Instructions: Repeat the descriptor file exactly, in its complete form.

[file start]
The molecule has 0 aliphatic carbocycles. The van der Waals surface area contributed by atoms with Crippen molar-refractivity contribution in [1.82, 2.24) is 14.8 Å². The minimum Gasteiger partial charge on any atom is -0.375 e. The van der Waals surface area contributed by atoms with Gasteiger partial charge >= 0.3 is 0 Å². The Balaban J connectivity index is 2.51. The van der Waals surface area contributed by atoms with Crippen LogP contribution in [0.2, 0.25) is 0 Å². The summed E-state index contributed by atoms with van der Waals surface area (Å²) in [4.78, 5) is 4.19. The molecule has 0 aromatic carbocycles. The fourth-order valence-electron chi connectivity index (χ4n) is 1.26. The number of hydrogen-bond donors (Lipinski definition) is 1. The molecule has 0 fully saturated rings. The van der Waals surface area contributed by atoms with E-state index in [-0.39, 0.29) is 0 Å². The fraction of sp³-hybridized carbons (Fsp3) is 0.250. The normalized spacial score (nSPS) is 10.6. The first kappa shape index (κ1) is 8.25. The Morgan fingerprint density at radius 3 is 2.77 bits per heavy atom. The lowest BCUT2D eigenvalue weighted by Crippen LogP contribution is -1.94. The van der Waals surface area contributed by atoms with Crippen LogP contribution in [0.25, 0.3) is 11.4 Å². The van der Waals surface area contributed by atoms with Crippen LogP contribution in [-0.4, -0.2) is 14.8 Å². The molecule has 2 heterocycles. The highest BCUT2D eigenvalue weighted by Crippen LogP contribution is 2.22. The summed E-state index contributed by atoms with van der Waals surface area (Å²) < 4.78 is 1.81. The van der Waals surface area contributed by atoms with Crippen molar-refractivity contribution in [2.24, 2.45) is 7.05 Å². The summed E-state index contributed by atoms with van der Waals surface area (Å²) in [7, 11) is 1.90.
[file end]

The molecule has 0 aliphatic carbocycles. The van der Waals surface area contributed by atoms with Crippen molar-refractivity contribution in [1.82, 2.24) is 14.8 Å². The minimum Gasteiger partial charge on any atom is -0.375 e. The van der Waals surface area contributed by atoms with Gasteiger partial charge >= 0.3 is 0 Å². The Balaban J connectivity index is 2.51. The van der Waals surface area contributed by atoms with Crippen LogP contribution in [0.2, 0.25) is 0 Å². The summed E-state index contributed by atoms with van der Waals surface area (Å²) in [4.78, 5) is 4.19. The molecule has 0 aromatic carbocycles. The fourth-order valence-electron chi connectivity index (χ4n) is 1.26. The number of hydrogen-bond donors (Lipinski definition) is 1. The molecule has 0 fully saturated rings. The van der Waals surface area contributed by atoms with E-state index in [-0.39, 0.29) is 0 Å². The fraction of sp³-hybridized carbons (Fsp3) is 0.250. The normalized spacial score (nSPS) is 10.6. The first kappa shape index (κ1) is 8.25. The Morgan fingerprint density at radius 3 is 2.77 bits per heavy atom. The lowest BCUT2D eigenvalue weighted by Crippen LogP contribution is -1.94. The van der Waals surface area contributed by atoms with Crippen LogP contribution in [0.25, 0.3) is 11.4 Å². The van der Waals surface area contributed by atoms with Crippen LogP contribution in [-0.4, -0.2) is 14.8 Å². The molecule has 2 heterocycles. The highest BCUT2D eigenvalue weighted by Crippen LogP contribution is 2.22. The summed E-state index contributed by atoms with van der Waals surface area (Å²) < 4.78 is 1.81. The van der Waals surface area contributed by atoms with Crippen molar-refractivity contribution in [2.24, 2.45) is 7.05 Å². The summed E-state index contributed by atoms with van der Waals surface area (Å²) in [7, 11) is 1.90.